Larceny, Inc. (Lloyd Bacon, 1942) – Very funny little Warner crime comedy about a petty criminal with the gift-of-the-gab (Edward G. Robinson) who gets out of the clink and starts plotting a heist. With his idiotic goons, Broderick Crawford and Edward Brophy, he takes over the luggage store next door to a bank – planning to tunnel in – but finds his plans, and his life, plagued by a moralising adopted daughter (Jane Wyman), an overenthusiastic salesman (Jack Carson) and an entire street-full of fellow traders who think he’s wonderful. The climactic swing towards melodrama is perhaps a bit too strong, and a few of Robinson’s one-liners are more nasty than amusing, but for the most part this is absolutely first-rate, with the star on top form, a particularly funny performance from Brophy – the scene where he’s talked into buying masses of stock by Carson is brilliant – and a supporting cast littered with familiar faces, from Anthony Quinn to Harry Davenport, John Qualen, Charles Arnt, Harry Hayden, Grant Mitchell, Chester Clute, Joe Downing and Jackie Gleason, in an early role as a nosey soda jerk. (3.5)


Fire in Babylon (Stevan Riley, 2010) – Entertaining documentary about the West Indies cricket team of the 1970s and ‘80s, with snippets of dazzling footage, informative talking-head interviews and the historical context needed to make sense of the action’s greater significance. (Incidentally, as he says he doesn’t understand the difference, I will be happy to explain to Colin Croft the difference between playing in an unsanctioned triangular series in Australia, and taking a pay cheque to play in Apartheid-era South Africa.) The film is true to its story by creating an interesting, flavourful atmosphere rife with the culture of the islands, but does this by enlisting the help of an annoying, weed-addled Wailer who won’t shut up, a sometimes pretentious broadcaster with a big beard, and some enthusiastic but actually quite terrible cricket-themed music, played on-screen. Including more film of the actual matches and scoring those with the songs would surely have made better use of the slender running time, since sequences like the montage of Malcolm Marshall destroying the England team during the blackwash of 1984 are simply exhilarating. Ultimately it’s merely a good film about a truly fascinating subject. (3)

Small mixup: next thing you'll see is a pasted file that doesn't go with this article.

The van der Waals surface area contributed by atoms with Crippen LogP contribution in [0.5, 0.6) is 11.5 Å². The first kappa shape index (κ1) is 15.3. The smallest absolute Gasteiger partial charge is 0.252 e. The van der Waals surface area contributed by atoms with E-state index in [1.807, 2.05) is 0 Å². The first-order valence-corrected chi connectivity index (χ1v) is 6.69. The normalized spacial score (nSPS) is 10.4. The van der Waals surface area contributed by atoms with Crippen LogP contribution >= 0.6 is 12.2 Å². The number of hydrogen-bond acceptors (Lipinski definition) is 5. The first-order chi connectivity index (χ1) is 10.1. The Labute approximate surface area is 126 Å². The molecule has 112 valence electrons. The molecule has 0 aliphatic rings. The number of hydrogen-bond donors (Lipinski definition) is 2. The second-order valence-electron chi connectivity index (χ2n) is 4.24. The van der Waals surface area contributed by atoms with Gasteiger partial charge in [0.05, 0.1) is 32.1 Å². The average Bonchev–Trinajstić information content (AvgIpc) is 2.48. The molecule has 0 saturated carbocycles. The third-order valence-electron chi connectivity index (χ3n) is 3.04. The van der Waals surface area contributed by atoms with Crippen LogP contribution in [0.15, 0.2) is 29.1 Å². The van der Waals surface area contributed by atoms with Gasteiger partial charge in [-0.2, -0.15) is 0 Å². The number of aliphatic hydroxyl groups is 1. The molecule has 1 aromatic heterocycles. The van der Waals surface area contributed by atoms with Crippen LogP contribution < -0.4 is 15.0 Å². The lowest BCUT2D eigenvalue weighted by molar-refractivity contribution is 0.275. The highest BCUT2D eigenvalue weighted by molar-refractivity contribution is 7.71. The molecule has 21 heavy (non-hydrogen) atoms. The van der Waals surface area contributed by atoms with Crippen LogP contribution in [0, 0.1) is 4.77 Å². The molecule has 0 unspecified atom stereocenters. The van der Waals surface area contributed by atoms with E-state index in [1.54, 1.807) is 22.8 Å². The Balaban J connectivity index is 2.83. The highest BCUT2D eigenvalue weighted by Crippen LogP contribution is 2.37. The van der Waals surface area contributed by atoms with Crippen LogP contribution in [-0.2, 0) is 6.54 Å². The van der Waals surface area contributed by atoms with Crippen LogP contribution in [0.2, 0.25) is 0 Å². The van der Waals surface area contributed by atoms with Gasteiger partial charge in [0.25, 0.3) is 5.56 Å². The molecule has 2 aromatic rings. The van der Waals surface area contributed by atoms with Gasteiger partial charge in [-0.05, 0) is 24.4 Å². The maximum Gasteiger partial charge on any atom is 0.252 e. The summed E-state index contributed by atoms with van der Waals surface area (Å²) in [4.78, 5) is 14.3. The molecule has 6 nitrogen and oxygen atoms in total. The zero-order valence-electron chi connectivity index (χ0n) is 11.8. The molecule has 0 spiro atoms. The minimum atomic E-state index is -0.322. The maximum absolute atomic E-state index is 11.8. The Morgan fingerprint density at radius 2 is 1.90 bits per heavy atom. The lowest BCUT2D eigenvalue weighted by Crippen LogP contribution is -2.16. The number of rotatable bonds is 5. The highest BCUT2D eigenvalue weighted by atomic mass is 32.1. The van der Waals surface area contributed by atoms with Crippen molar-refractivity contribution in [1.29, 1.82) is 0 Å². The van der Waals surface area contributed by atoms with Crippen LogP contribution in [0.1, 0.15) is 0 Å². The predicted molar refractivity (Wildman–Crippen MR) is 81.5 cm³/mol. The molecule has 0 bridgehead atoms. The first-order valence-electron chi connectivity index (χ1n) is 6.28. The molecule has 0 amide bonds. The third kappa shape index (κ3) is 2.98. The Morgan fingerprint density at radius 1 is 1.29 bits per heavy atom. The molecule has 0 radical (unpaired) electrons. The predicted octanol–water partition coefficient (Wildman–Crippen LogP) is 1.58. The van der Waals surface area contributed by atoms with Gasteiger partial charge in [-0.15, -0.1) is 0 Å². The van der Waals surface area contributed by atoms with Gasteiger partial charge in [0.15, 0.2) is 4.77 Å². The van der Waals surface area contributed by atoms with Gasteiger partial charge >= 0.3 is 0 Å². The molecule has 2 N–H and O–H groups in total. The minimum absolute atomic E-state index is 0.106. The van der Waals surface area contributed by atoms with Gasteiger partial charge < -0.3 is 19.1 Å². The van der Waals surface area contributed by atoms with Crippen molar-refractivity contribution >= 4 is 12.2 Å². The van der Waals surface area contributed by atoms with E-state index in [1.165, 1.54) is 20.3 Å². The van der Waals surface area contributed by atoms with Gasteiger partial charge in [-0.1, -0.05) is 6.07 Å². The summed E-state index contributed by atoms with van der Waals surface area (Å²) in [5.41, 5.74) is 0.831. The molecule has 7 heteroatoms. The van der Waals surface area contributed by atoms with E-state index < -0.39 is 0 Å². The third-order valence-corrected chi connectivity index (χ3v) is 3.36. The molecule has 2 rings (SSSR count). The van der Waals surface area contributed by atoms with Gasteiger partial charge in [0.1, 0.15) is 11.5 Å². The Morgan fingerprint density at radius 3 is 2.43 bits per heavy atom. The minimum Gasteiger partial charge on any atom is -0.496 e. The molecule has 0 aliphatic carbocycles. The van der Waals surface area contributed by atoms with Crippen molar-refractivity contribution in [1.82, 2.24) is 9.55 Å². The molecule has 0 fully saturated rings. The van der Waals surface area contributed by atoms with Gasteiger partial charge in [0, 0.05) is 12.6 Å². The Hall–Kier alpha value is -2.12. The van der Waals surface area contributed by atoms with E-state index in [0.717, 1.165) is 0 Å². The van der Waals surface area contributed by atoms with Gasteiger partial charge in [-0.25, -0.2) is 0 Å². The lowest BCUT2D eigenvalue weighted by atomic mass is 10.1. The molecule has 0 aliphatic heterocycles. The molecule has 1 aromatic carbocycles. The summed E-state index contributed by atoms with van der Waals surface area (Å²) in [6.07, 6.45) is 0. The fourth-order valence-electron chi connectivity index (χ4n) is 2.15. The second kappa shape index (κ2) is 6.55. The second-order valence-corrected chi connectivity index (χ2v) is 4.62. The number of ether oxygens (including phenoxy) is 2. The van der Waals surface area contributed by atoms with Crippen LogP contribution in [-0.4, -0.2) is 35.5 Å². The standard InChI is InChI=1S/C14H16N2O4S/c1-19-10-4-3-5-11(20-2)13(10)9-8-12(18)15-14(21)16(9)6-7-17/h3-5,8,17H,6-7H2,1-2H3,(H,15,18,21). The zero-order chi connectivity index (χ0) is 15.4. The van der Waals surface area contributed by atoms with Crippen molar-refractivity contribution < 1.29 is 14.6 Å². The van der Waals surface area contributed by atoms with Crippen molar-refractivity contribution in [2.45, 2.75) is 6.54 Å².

Thousands Cheer (George Sidney, 1943) was MGM’s entry in the ‘all-star WWII flagwaver’ stakes, the spirited everything-and-the-kitchen-sink sub-genre that produced a couple of musical-comedy classics – Warner’s Thank Your Lucky Stars and Paramount’s Star Spangled Rhythm – and a bunch of half-baked but enjoyable films like Hollywood Canteen (Warner again), Stage Door Canteen (RKO) and Follow the Boys (Universal). The story has Kathryn Grayson staying with her colonel father and being romanced by soldier – and former aerialist! – Gene Kelly, who needs to learn the value of discipline if he’s going to make something of himself. As you might expect, Grayson puts on a show to raise morale, resulting in 40 minutes of wall-to-wall sketches and songs featuring MGM’s finest, and compèred by Mickey Rooney. The highlights of that star-fest are Lena Horne’s seductive ‘Honeysuckle Rose’, Eleanor Powell doing a funky tap in front of a badly back-projected curtain, Judy making the most of a daft song featuring Jose Iturbi on boogie-woogie piano, and Rooney’s impressions of Gable and Lionel Barrymore. But they’re arguably upstaged by two earlier numbers from the film’s leads: Kelly’s solo dance with a mop to ‘Let Me Call You Sweetheart’ (which includes him shooting Hitler) and Grayson’s simply lovely ‘Daybreak’ – an absolute gem. Grayson, whose mentor Joe Pasternak produced the film, is terribly affecting and has a marvellous voice, lifting the often humdrum, silly material at every turn. Thousands Cheer isn’t another delight in the Thank Your Lucky Stars mould, but it’s still good fun, particularly for inveterate star-gazers. (And I haven’t even mentioned Frank Morgan’s skit about an amorous barber. Or the Mexican ballet. Or Margaret O’Brien demanding some ice-cream.) (2.5)